I was detailed to the unit covering Newark Liberty International Airport (MIC-5) and was unsure if our volume would be less or greater than usual as there were significant flight delays / cancellations and the Governor had called for a "State of Emergency" where vehicular travel was  supposed to stop -- supposed to.

Temperature Drops

As the night progressed, we had our normal mix of people with boo-boos, nausea, an occasional seizure etc...What began to happen around 2 a.m. was horrific.  We were monitoring the radio traffic of our co-workers in the field, a mix of Basic and Advanced Life Support units, a Heavy Rescue and supervisory personnel scrambling to a series of collisions mixed in with the already heavy call volume of New Jersey's busiest city (from an EMS perspective).  One after the other, they chimed in; an accident here, two vehicles there, four or five cars here.  "We're on the scene checking for injuries."  Then their voices escalated as more cars came slipping, sliding and crashing into the original cars they were out investigating.  "Call radio to this location and tell them to put a push on it, someone is going to get killed!"  Those words escaped the mouth of one of our veteran rescue technicians, not some newbie wetting his/her pants on their first "hot job."  Anyone within an earshot of that message knew these people were in danger.  With the already scarce city resources stretched beyond their capacity, there really wasn't any help available.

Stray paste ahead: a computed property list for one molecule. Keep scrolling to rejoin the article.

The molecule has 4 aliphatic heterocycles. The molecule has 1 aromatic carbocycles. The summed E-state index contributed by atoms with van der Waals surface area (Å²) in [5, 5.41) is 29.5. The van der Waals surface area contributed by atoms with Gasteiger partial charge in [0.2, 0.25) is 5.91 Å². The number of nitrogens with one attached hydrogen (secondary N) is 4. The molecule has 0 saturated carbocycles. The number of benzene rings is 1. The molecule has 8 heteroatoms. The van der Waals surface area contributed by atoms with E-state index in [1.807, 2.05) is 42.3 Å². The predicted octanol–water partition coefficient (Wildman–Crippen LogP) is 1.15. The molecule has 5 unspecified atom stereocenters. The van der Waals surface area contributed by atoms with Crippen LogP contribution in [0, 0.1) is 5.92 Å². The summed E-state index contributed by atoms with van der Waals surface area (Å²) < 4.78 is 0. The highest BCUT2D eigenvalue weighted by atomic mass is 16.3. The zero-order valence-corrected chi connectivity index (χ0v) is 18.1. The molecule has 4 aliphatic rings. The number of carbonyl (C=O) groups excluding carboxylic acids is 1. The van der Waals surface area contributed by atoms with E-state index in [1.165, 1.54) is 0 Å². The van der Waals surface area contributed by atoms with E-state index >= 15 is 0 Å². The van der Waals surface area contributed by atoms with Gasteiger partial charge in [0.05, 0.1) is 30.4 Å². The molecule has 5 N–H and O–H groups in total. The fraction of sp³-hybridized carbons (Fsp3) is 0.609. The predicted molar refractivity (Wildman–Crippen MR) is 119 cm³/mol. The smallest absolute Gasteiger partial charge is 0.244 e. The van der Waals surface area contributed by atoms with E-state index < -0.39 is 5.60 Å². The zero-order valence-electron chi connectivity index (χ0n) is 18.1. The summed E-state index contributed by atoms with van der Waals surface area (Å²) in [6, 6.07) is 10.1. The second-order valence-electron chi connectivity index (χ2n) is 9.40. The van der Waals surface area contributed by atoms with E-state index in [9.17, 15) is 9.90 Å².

The viaduct where Rte. 21 joins Rte. 22, Rte. 78 and Route's 1&9 was a sheet of ice.  These units were out there operating with no protection between them and the two-ton, 70+ mph projectiles (vehicles) that were now careening at them out of control.  Some of our units witnessed a collision, checked the driver out and found them to be uninjured however, they couldn't leave their side as that victim was right in the line of fire of other traffic headed their way.  Again, the calls for police units to manage these scenes went unanswered as there was just no one to send.

Protecting and Serving

Protecting and serving people during their time of need is what a public servant does.  The circumstances illustrated above briefly describes a moment in time where the emergency services are exposed to grave danger and possibly loss of their own lives.  It doesn't always have to be a bullet, a fire or war to claim the lives of my brother's and sister's.  Danger comes in all forms and we who answer this call to action face it regularly and without hesitation.

Sounds noble right?  You should picture an American flag waving behind my shaved head as I read that last paragraph.